Ernest Giles facts for kids
William Ernest Powell Giles (20 July 1835 – 13 November 1897), best known as Ernest Giles, was an Australian explorer who led five major expeditions to parts of South Australia and Western Australia.
Ernest Giles was born in Bristol, England, the eldest son of William Giles (c. 1795 – 28 May 1860), a merchant, and Jane Elizabeth Giles, née Powell (c. 1804 – 15 March 1879). Their family had been in comfortable circumstances but fell on hard times and emigrated to Australia. William Giles was living in North Adelaide by 1850 and Melbourne by 1853. William was later employed by H. M. Customs in Victoria, and his wife founded a successful school for girls in that colony.
Giles was educated at Christ's Hospital school, Newgate, London. In 1850, at the age of 15, he emigrated to Australia, joining his parents in Adelaide. In 1852 Giles went to the Victorian goldfields, then became a clerk at the Post Office in Melbourne, and later at the County Court. Soon tiring of town life Giles went to the back country and gained valuable experience as a bushman. In 1865, he explored north-west of the Darling River in the Yancannia Range looking for pastoral country and land capable of cultivating hemp, as it was valuable for rope at the time.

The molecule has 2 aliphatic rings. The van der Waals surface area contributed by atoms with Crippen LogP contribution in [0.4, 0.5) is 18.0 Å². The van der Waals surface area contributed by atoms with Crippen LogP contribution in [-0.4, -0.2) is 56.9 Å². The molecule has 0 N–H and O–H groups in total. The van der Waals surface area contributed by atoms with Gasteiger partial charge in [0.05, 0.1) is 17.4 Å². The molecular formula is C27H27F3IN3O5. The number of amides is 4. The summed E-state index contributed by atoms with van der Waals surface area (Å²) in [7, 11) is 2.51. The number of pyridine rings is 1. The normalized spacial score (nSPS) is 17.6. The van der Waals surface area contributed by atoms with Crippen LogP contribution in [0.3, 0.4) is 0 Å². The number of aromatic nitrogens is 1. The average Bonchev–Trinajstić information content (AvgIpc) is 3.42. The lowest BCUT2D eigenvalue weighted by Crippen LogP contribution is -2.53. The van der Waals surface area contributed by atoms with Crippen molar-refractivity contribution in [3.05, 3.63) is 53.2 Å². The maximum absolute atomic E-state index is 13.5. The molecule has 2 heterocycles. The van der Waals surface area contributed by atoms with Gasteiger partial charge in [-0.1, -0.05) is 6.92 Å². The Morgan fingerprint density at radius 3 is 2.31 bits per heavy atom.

Giles did not attempt an organised expedition until 1872, when with two other men he left Chambers Pillar in the Northern Territory), on 22 August and traversed much uncharted country to the north-west and west. Finding their way barred by Lake Amadeus and that their horses were getting very weak, a return was made to the Finke River and then to Charlotte Waters and Adelaide, where Giles arrived in January 1873. Giles looked upon his expedition as a failure, but he had done well considering the size and equipment of his party.